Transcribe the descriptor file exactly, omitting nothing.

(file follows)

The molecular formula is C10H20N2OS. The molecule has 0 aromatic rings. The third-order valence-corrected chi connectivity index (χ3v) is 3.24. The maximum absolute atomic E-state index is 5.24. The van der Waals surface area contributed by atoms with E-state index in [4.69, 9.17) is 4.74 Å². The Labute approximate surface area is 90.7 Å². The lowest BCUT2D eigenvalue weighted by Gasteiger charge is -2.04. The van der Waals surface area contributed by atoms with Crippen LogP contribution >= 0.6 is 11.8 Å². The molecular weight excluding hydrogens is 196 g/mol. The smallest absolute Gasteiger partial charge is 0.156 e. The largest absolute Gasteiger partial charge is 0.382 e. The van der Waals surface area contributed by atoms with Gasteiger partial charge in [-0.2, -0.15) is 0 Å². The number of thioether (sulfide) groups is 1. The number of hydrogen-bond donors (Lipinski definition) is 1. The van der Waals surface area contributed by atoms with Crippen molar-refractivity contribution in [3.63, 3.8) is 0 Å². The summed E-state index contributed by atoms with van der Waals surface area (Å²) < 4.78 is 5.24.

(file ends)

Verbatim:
The molecular formula is C10H20N2OS. The molecule has 0 aromatic rings. The third-order valence-corrected chi connectivity index (χ3v) is 3.24. The maximum absolute atomic E-state index is 5.24. The van der Waals surface area contributed by atoms with E-state index in [4.69, 9.17) is 4.74 Å². The Labute approximate surface area is 90.7 Å². The lowest BCUT2D eigenvalue weighted by Gasteiger charge is -2.04. The van der Waals surface area contributed by atoms with Crippen LogP contribution >= 0.6 is 11.8 Å². The molecular weight excluding hydrogens is 196 g/mol. The smallest absolute Gasteiger partial charge is 0.156 e. The largest absolute Gasteiger partial charge is 0.382 e. The van der Waals surface area contributed by atoms with Gasteiger partial charge in [-0.2, -0.15) is 0 Å². The number of thioether (sulfide) groups is 1. The number of hydrogen-bond donors (Lipinski definition) is 1. The van der Waals surface area contributed by atoms with Crippen molar-refractivity contribution in [3.63, 3.8) is 0 Å². The summed E-state index contributed by atoms with van der Waals surface area (Å²) < 4.78 is 5.24.